Use an old overhead, an assumedly broken lcd and a resurrected Laptop power supply to create a portable movie-projection system
Why?What do i need?
-Some form of old overhead projector (highschools & colleges throw these away like its their job) (rpi nixed 12 of these my freshman year)
-An assumedly broken LCD pannel. (really hard to find. a broken lcd comes in 4 variants,
1. the lcd has a scythe going through the physical screen and is useless.
2. The backlight is shot and you can barely see the image (absolutley perfect for this application)
3. It stopped working (either the power supply is dead and you build another one or some silly connector got loose)
4. Theres a dead pixel. chances are some fool will get rid of their lcd because of a dead pixel. solution: man-up and live with it.
-Where to get a pannel lcd. rich neighborhoods, or your college repair shop. Inform someone who knows what their talking about that you desperatley need an lcd for an art demonstration. Probability states at least 1 lcd on campus will fail per unit time
-What about laptops
yes, an old laptop will work (p2 era can play a dvd), but and i stress this, you cant just plug VGA into a laptop lcd. it
doesnt work that way. no it doesnt. lcd's have no standard connection methodology. There are boards designed to do this but they are expensive. so just use a semi-functioning laptop, which can be found at computer parts meets worldwide LINK
if your really in a bind, use a late 90's pci video card. They have VESA pannel ports. these are tricky beasts, but you could run a pannel right out of VESA. Chances are your going to be limited to 8 bit color (dependant on card).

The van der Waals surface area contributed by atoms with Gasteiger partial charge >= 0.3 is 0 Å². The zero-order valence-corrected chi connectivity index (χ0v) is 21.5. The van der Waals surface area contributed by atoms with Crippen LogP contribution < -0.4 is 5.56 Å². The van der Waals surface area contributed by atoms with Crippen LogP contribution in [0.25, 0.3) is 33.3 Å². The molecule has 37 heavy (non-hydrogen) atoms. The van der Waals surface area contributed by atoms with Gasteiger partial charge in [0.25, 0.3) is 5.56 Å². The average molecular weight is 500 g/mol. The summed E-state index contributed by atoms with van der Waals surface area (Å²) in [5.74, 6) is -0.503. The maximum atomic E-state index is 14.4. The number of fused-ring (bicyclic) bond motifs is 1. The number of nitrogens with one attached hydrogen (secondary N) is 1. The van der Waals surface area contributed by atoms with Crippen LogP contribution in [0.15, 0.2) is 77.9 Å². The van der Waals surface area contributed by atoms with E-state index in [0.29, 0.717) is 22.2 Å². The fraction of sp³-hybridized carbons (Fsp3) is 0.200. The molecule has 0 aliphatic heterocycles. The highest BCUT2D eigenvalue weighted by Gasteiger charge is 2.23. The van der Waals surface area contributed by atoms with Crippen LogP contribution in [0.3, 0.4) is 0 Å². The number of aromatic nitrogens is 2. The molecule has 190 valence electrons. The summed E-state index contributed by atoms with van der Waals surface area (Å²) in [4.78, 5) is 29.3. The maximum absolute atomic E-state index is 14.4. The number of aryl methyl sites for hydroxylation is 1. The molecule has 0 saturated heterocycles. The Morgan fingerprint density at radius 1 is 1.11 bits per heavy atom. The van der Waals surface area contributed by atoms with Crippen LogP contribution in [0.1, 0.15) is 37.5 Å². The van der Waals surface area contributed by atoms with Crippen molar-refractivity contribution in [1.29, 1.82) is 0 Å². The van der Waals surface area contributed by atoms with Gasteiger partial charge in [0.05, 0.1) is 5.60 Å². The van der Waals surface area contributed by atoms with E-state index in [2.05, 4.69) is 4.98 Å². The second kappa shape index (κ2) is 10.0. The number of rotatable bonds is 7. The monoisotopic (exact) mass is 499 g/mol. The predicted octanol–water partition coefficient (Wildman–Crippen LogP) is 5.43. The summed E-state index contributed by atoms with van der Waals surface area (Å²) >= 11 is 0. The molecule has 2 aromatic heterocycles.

And lo, heres the functional diagram. yep, its that simple. the only quirks are maintaining the lcd a reasonable distance from the hot freshnel lens. this is accomplished with a removeable wooden frame. a small 1/2 inch gap allows enough airspace for a fan to cool the surface of the lcd.
|1.||Layout everything. well first off get the thing working. then rip it apart, and tack extension wires on where necessary (courtesy of andrew)|
|2.||Check if the pannel actually works through the overhead. this is useful for determining orientation of the pannel. Some pannels have a strange type of AG film (anti-glare). fortunatley this stuff comes off with a moiste paper towel. oh yeah it doesnt hurt to project an attractive image.|
|2.||Make a nifty case. I used scrapwood from project ATROPOS some miscelaneous screws and the ever-useful hot glue|
|3.||Grab a fan and a power supply. The power supply from this lcd was missing, but after a quick google it was said to be ~ 14v. thankfully i nabbed 4 defunct IBM laptop power supplies out of the dumpster last year and kept them for safe keeping. unfortunatley they are 16V. well it still worked, at least so far.|
|4.||Add other nifty features||i tacked on a magnet to the base and a seperate one on a wire so the wooden platform would remain on the projector|
Build process images
|Overhead view of projector
Test images on the big screen (DCC 308 @ night time)
Test images (outside)
Rensselaer Polytechnic Institute
Electrical & Electrical Power